The short answer is that divorce will not affect your Social Security in negative ways. There are, however, certain circumstances that may lead to changes in the amount that you or your spouse can collect in Social Security benefits. Read on to learn more about how you or your spouse’s Social Security benefit could change depending on various factors.
Social Security is Individual
Divorce will lead to significant changes in your financial situation, but social security is one thing that will not be affected. Social Security is based on each person’s individual work history, so your Social Security will reflect your own work history and stay consistent through a divorce. While your social security benefit will not go down due to divorce, there are certain scenarios when yours or your ex-spouse’s Social Security benefit could increase. It is important to note that if you remarry, you generally will not be able to receive Social Security benefits from your ex-spouse unless your current marriage ends for some reason.
Divorce Will Not Reduce Your Social Security Benefit
If you will collect Social Security benefits, there are other family members who may also qualify to get those benefits, including your ex-spouse in some cases. Ex-spouses qualify to receive benefits from your social security if your marriage to them lasted over 10 years, if they have not entered into a new marriage, if they are 62 or older, and a few other circumstances.
After a divorce of a marriage lasting 10 or more years, you are able to collect either your own Social Security benefit or half of your spouse’s benefit, whichever amount is larger. Stay-at-home parents or others who did not work traditional jobs where they received a paycheck are able to collect Social Security. However, if you did not make an income while your spouse was working a high-income job, their Social Security benefit may be much larger. If you are the one who has a higher social security benefit, the amount that your spouse collects associated with your benefit will never decrease the amount that you or your family receive.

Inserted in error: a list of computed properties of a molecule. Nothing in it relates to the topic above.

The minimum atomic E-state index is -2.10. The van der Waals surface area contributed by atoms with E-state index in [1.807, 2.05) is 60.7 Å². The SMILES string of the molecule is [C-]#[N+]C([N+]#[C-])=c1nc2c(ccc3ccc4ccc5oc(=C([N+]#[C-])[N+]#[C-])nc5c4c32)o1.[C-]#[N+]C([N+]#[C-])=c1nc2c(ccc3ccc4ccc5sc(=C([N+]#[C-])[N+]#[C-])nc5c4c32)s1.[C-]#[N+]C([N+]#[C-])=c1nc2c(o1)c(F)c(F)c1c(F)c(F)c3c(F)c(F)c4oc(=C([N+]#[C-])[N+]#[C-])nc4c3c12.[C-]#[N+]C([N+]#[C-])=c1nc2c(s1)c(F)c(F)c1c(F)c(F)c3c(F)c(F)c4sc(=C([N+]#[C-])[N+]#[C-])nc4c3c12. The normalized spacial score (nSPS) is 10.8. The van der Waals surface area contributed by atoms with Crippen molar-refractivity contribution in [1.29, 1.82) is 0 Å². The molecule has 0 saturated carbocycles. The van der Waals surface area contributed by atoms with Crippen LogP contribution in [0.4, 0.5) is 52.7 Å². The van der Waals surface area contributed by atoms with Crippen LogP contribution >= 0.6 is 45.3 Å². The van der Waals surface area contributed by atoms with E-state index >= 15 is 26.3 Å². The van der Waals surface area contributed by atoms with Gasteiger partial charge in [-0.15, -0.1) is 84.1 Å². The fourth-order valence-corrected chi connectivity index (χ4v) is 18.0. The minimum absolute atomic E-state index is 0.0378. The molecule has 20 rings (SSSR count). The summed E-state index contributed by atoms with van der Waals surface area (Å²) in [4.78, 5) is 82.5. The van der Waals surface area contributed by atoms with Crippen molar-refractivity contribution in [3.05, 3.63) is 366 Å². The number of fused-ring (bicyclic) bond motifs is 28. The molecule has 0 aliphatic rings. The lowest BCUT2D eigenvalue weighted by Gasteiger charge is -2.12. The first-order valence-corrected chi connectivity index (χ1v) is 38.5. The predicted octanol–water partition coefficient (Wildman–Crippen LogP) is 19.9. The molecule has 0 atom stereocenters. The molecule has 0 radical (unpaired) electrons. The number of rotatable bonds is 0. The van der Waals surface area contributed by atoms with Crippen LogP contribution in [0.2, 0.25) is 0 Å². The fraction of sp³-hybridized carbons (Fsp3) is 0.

Social Security and Work-Based Pensions
In some cases, you or your spouse may receive a pension for work that is not covered by Social Security. The Windfall Elimination Provision (WEP) can reduce the amount of Social Security you collect to adjust for work-based pensions that you did not pay a Social Security tax on.
In a similar way to the WEP, Government Pension Offset (GPO) could reduce the amount of Social Security you are able to collect. GPO would also be a factor if you are collecting on a spouse’s pension while taking Social Security, which would need to be discussed in a divorce settlement. Those of us at Alternative Divorce Solutions are eager to help you understand all of the circumstances that could affect your Social Security, so please reach out to us today to start planning for your healthy financial future.